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There is no such thing as 'moderate' climate policy

Bold climate action is radical, but inaction is even more radical.

David Roberts
David Roberts
10 min read
There is no such thing as 'moderate' climate policy

Perhaps the most politically difficult aspect of climate change is that, after decades of denial and delay, there is no longer any coherent “moderate” position to be had.

To allow temperatures to rise past 1.5 or 2 degrees Celsius this century is to accept unthinkable disruption to agriculture, trade, immigration, public health and basic social cohesion. To hold temperature rise to less than 1.5° or 2° C this century will require enormous, heroic decarbonization efforts on the part of every wealthy country.

Either of those outcomes is, in its own way, radical. There is no nonradical future available for the U.S. in decades to come. Our only choice is the proportions of the mix: action vs. impacts. The less action we and other countries take to address the threat, the more impacts we will all suffer.

Politicians who hamper the effort to decarbonize and increase resilience are not moderates. They are effectively choosing a mix of low action and high impacts — ever-worsening heat waves, droughts, floods and hurricanes. There is nothing moderate about that, and certainly nothing conservative.

For years, climate scientists, advocates and activists have been trying to get politicians to understand this about climate change: that indifference and inaction are not neutral. Every day that goes by, more damages are baked in and getting the problem under control is more difficult. The cost of preventing future impacts is tiny relative to the cost, in lives and money, of adapting to them.

The only way to conserve what Americans love in this country is to act aggressively to limit carbon emissions, commercialize clean-energy technologies and phase out fossil fuel production — and help other countries to do the same. To do less means to conserve less and to accept more loss.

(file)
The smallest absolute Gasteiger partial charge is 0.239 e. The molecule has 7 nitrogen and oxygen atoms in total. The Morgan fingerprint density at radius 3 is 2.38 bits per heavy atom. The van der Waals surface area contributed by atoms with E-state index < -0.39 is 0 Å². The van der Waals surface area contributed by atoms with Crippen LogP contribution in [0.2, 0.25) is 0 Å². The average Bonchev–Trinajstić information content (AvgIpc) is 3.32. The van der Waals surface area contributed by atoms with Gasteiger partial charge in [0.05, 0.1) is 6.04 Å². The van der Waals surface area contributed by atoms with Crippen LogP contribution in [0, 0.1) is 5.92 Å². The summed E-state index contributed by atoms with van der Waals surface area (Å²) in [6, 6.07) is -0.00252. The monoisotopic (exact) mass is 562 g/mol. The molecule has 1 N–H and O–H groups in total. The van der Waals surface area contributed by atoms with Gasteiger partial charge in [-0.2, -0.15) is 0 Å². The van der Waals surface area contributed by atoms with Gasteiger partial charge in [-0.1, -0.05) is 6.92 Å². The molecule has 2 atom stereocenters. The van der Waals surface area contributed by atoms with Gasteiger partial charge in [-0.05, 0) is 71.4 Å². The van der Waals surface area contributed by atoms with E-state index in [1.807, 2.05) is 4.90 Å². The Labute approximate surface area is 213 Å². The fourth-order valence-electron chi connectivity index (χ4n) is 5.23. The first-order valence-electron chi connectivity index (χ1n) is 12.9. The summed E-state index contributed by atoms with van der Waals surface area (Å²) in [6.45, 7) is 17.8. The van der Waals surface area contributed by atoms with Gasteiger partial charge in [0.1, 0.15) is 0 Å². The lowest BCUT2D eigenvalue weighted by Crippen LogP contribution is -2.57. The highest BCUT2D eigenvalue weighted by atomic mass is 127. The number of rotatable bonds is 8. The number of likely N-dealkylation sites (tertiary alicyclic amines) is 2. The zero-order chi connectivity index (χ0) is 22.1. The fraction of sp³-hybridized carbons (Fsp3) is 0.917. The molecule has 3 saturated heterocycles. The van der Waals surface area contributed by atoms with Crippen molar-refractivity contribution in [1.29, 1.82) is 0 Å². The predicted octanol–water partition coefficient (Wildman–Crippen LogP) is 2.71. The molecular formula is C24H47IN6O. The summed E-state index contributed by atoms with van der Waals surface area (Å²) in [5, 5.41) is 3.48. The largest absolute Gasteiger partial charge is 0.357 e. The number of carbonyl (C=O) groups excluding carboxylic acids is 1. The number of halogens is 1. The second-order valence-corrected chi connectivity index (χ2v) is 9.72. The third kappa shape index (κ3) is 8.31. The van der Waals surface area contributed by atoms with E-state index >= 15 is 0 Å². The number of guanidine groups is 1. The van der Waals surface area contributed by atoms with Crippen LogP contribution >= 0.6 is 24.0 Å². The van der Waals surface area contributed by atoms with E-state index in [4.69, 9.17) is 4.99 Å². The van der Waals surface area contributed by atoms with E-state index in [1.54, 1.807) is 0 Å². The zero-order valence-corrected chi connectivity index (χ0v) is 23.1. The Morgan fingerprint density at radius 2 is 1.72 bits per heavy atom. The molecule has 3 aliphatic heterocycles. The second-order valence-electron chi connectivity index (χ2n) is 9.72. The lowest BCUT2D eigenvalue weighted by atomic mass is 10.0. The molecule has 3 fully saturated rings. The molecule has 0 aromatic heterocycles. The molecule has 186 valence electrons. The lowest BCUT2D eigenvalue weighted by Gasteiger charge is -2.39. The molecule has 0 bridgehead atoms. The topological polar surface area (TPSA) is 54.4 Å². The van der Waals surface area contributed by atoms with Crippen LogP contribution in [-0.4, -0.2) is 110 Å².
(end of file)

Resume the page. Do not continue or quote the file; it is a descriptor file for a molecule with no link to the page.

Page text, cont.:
Has the Democratic Party taken this message to heart? We’re going to find out in the coming weeks.

I’m going to describe some political forces that threaten to limit or constrain Democrats’ climate ambitions in favor of “moderation” and then take a closer look at the political drama going on in Washington, D.C. these days around infrastructure. We’re about to get an unusually clear test case of Democrats’ commitment to climate policy.

The right is creating a new “other side” in the climate debate

Pretty much every demographic outside of hardcore conservatives is concerned about climate change and wants to address it — most notably young people, who aren’t exactly flocking to the GOP these days. A few people on the right are belatedly and begrudgingly recognizing this fact and its electoral implications.

Lisa Friedman of The New York Times brings news of a budding Republican climate caucus. The story is hilarious and sad and worth reading, but here is the nut of it:

“There is a recognition within the G.O.P. that if the party is going to be competitive in national elections, in purple states and purple districts, there needs to be some type of credible position on climate change,” said George David Banks, a former adviser to President Trump.

So at least some Republicans think science denialism is no longer working and the party needs “some type of credible position on climate change.” The question is, what is the minimum viable position? What’s the least they can do while appearing to do something?

Here is the party’s opening gambit:

A package of bills [House Minority Leader Kevin] McCarthy [R-Calif.] introduced on Earth Day championed carbon capture, a nascent and expensive technology that catches carbon emissions generated by power plants or factories and stores them before they escape into the atmosphere. It also promoted tree planting and expansion of nuclear energy, a carbon-free power source that many Republicans prefer over wind or solar energy.

Friedman rightly notes that these policies would do very little to reduce emissions. But she also calls them “limited-government, free-market policies,” which is a bit of right-wing spin we ought to reject. Carbon capture is entirely dependent on government subsidies and regulatory support. So is nuclear power. So is large-scale reforestation. These are all the very opposite of limited government.

What unites these proposals is that they can plausibly be said to address climate change in some way or another, but they do nothing to limit or otherwise inconvenience GOP donors, especially fossil fuel companies. In fact, carbon capture can be viewed — and likely is viewed by Republicans — explicitly as a bid to protect fossil fuels from climate policy.